France and the countries of G5 Sahel — Niger, Mali, Burkina Faso, and Mauritania — have requested that Chad, also a member of the coalition, continues to take part in it. The G5 countries also “highlighted the importance of sending a Chadian battalion to the Three-Borders area as soon as possible,” according to a joint statement issued by G5 Sahel and France after a meeting last week. 

The “Three Borders” area, where Mali, Niger, and Burkina Faso meet, has suffered a tremendous amount of violence by Islamist militants that have pledged allegiance to al-Qaeda and the Islamic State. The effects of climate change have also been a factor in the violence as nomadic Fulani peoples have seen their lands disappear because of drought and overpopulation and have been drifting into other lands, taking them by force.

A misunderstanding may be at the base of the request to Chad to remain involved in the G5. Back in mid-April, after heavy fighting between Chadian military forces and Boko Haram terrorists in the Lake Chad region where 98 Chadian soldiers were killed, Chadian President Idriss Deby said, “From today, no Chadian soldier will take part in an external military operation.”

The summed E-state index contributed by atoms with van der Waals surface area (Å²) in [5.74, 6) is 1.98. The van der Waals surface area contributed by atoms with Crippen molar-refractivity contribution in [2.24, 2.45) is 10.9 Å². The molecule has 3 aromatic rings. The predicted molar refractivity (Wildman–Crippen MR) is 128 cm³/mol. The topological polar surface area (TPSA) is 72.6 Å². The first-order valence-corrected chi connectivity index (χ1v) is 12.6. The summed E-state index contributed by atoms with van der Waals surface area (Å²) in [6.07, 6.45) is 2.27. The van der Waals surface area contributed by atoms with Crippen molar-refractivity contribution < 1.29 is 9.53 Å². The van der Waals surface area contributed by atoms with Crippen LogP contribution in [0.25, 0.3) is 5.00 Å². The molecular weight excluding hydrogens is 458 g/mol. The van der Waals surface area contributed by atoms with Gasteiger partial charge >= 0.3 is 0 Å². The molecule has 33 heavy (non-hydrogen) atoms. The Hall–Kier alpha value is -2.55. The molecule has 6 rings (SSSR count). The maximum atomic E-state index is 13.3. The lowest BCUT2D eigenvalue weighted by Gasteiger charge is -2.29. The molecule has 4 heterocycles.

However, a statement released through the Chadian Foreign Affairs ministry said President Deby’s remarks had been misunderstood and he only meant the army would no longer conduct unilateral operations beyond its borders in the Lake Chad Basin.